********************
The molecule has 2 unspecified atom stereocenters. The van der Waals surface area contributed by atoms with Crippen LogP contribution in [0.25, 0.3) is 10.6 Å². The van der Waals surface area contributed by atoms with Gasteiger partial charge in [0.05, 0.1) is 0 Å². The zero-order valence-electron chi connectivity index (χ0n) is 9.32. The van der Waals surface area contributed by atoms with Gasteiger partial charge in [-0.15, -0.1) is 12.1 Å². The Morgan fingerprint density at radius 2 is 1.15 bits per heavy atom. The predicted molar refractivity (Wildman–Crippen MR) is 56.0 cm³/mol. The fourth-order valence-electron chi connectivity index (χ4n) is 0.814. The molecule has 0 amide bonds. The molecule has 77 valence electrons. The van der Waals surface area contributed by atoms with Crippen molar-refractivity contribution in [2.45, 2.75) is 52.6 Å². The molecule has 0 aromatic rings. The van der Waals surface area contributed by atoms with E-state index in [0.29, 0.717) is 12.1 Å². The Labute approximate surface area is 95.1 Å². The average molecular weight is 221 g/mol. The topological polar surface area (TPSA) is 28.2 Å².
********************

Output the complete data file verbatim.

The molecule has 2 unspecified atom stereocenters. The van der Waals surface area contributed by atoms with Crippen LogP contribution in [0.25, 0.3) is 10.6 Å². The van der Waals surface area contributed by atoms with Gasteiger partial charge in [0.05, 0.1) is 0 Å². The zero-order valence-electron chi connectivity index (χ0n) is 9.32. The van der Waals surface area contributed by atoms with Gasteiger partial charge in [-0.15, -0.1) is 12.1 Å². The Morgan fingerprint density at radius 2 is 1.15 bits per heavy atom. The predicted molar refractivity (Wildman–Crippen MR) is 56.0 cm³/mol. The fourth-order valence-electron chi connectivity index (χ4n) is 0.814. The molecule has 0 amide bonds. The molecule has 77 valence electrons. The van der Waals surface area contributed by atoms with Crippen molar-refractivity contribution in [2.45, 2.75) is 52.6 Å². The molecule has 0 aromatic rings. The van der Waals surface area contributed by atoms with E-state index in [0.29, 0.717) is 12.1 Å². The Labute approximate surface area is 95.1 Å². The average molecular weight is 221 g/mol. The topological polar surface area (TPSA) is 28.2 Å².